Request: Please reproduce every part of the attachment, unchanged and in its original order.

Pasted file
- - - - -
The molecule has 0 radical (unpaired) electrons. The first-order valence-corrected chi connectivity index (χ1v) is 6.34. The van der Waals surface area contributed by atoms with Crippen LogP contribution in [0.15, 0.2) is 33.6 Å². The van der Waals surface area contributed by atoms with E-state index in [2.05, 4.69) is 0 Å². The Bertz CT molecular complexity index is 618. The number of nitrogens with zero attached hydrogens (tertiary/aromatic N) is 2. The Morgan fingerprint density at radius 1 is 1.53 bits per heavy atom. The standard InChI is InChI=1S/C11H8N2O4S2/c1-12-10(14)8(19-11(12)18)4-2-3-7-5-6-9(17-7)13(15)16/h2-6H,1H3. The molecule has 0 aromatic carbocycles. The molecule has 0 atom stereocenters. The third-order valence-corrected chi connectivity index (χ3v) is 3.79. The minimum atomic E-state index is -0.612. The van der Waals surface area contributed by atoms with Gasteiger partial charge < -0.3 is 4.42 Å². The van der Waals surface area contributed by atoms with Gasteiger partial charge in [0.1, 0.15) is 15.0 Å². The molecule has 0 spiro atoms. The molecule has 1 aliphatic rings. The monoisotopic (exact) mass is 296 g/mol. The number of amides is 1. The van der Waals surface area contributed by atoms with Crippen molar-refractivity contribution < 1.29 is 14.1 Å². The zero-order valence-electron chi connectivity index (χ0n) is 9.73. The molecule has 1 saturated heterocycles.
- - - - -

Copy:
The molecule has 0 radical (unpaired) electrons. The first-order valence-corrected chi connectivity index (χ1v) is 6.34. The van der Waals surface area contributed by atoms with Crippen LogP contribution in [0.15, 0.2) is 33.6 Å². The van der Waals surface area contributed by atoms with E-state index in [2.05, 4.69) is 0 Å². The Bertz CT molecular complexity index is 618. The number of nitrogens with zero attached hydrogens (tertiary/aromatic N) is 2. The Morgan fingerprint density at radius 1 is 1.53 bits per heavy atom. The standard InChI is InChI=1S/C11H8N2O4S2/c1-12-10(14)8(19-11(12)18)4-2-3-7-5-6-9(17-7)13(15)16/h2-6H,1H3. The molecule has 0 aromatic carbocycles. The molecule has 0 atom stereocenters. The third-order valence-corrected chi connectivity index (χ3v) is 3.79. The minimum atomic E-state index is -0.612. The van der Waals surface area contributed by atoms with Gasteiger partial charge < -0.3 is 4.42 Å². The van der Waals surface area contributed by atoms with Gasteiger partial charge in [0.1, 0.15) is 15.0 Å². The molecule has 0 spiro atoms. The molecule has 1 aliphatic rings. The monoisotopic (exact) mass is 296 g/mol. The number of amides is 1. The van der Waals surface area contributed by atoms with Crippen molar-refractivity contribution < 1.29 is 14.1 Å². The zero-order valence-electron chi connectivity index (χ0n) is 9.73. The molecule has 1 saturated heterocycles.